One of the attendees of the End of life Conference wrote up a wonderful report on the day:
On Saturday 15th June, several members of St Alban’s Parish joined with a large group of other Catholics at Thornycroft Hall for a Conference about ‘Accompanying People on Life’s Final Journey.’
Euthanasia or “Assisted Dying“ is now legal in eleven U.S states. There is a high profile campaign for the UK to follow suit with legislation in the next Parliament very likely.
The Conference’s aim was to show how the Church safeguards genuine dignity in dying and that a holistic approach to physical and mental suffering can make dying a peaceful process for the person and their family.
We had talks from two eminent speakers; Deacon David Harrison, Catholic Chaplain from Leighton Hospital and Dr Teresa Merino, Consultant in Palliative Care.
Deacon Harrison spoke of his encounters with terminally ill patients and how compassion and practical help for the family and patient, combined with the Sacraments of the Church, was both transformational and healing. (Healing being more than a cure – a repairing of body, mind and spirit). A sick person must never be made to feel a burden.
He cited cases where terminally ill Catholics he visited in hospital who had been away from their faith for a number of years, were able to re-connect with their faith simply through him spending time with them and encouraging them and offering friendship. This led to them opening themselves up to the Sacraments, – Eucharist, Confession and Sacrament of the Sick. The patients were able to face death with peace and hope impacting not only the patient but their family as well.
Rev. Harrison directed us to a letter written by Bishop Philip Egan to the Islanders of Guernsey where legislation of Assisted Suicide and Euthanasia have become key issues. Bishop Egan outlined four reasons why Catholics should oppose legislation:
First, he said that it places an ‘intolerable and immoral demand’ on medical staff, doctors and nurses. Secondly, to legalise euthanasia and assisted suicide ‘would undermine palliative care and the work of care-homes’. Thirdly, assisted suicide ‘puts intolerable pressure on the sick and the elderly’. Fourthly, the bishop said that the legislation would ‘gradually keep creeping forward, expanding to cover more and more categories’, citing examples of Belgium and Canada, where almost 5% of deaths are now by lethal injection.
The second speaker, Dr Teresa Merino who works in Palliative Care spoke to us about the founder of the Hospice Movement, Cecily Saunders, who founded St Christopher’s Hospice in 1967 introducing expert pain and symptom control with compassionate care. She quoted Cecily Saunders as saying, “ You matter because you are, and you matter to the last moment of your Life.”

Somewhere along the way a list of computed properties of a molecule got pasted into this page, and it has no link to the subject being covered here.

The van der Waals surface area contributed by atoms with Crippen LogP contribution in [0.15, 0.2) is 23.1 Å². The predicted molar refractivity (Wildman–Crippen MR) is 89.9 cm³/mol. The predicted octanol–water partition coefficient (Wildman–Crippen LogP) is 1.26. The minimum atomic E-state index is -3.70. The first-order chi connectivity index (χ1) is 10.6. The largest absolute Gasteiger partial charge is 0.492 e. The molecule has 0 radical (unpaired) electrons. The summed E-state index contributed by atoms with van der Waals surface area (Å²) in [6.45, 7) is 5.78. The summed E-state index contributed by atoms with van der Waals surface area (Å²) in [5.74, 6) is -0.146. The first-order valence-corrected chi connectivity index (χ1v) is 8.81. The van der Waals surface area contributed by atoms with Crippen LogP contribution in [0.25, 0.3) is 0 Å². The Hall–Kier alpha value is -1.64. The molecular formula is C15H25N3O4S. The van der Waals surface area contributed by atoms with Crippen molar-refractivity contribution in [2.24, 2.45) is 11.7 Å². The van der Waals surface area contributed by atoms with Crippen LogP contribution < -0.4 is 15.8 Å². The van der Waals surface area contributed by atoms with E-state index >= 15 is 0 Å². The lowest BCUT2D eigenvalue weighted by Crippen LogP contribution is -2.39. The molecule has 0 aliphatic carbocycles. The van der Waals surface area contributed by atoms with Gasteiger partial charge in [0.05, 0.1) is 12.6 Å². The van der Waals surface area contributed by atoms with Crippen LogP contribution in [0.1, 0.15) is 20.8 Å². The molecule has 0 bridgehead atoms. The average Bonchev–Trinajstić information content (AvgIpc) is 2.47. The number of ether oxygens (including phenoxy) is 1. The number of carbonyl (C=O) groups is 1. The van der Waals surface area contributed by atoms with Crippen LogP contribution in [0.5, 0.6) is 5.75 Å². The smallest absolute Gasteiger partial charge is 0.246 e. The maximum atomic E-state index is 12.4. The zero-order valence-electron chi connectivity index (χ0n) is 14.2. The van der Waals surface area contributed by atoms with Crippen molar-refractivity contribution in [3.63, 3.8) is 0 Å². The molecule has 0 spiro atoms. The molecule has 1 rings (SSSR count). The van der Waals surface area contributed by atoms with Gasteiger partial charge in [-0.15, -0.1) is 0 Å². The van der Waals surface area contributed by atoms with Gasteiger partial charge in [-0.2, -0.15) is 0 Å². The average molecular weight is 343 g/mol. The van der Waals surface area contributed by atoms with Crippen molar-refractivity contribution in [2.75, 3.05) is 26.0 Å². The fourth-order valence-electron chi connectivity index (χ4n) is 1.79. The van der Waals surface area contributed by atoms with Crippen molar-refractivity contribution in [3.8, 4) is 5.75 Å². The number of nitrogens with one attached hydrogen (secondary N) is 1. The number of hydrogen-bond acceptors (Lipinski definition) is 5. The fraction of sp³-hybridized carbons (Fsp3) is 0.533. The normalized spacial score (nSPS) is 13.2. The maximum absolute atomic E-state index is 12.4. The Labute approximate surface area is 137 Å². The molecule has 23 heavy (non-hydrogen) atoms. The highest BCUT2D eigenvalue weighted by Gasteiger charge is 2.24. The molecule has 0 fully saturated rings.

Dr Merino spoke of the dignity and integrity of the individual. Dignity, to quote St John Paul ll is “the footprint of God in the soul.” It is given to us by God and we hope others recognise it in us. Dr Merino said, she said she cannot help someone else die, because by doing so she would lose her dignity by committing a mortal sin.
Dr Merino spoke of her work where there had been a focus on improving the end of life and giving the “softest landing possible” so that patients had the opportunity to reconcile with family members and receive the Sacraments. Palliative Care is about the family as a whole. She spoke of one patient who had been in the hospital for many weeks at the end of his life. He rarely had visitors. Over a period of time they got to know him and they found out that he had 5 daughters who were estranged from him. Through the prayers of the Catholic nurses and doctors who cared for him, one by one the daughters returned and were reconciled with their father before his death. She said that had Assisted Dying been available to him he would most likely have chosen that option.
I came away from the Conference with a strong conviction that as Catholics we have a moral duty to reject Euthanasia as a crime against Human life and that we must speak out against any potential legislation that is proposed. To quote Bishop Egan again, ‘For we believe in assisted living, not assisted dying. Death is not pain relief; it is the transition to a glorious new life in heaven with God our Father and Creator.’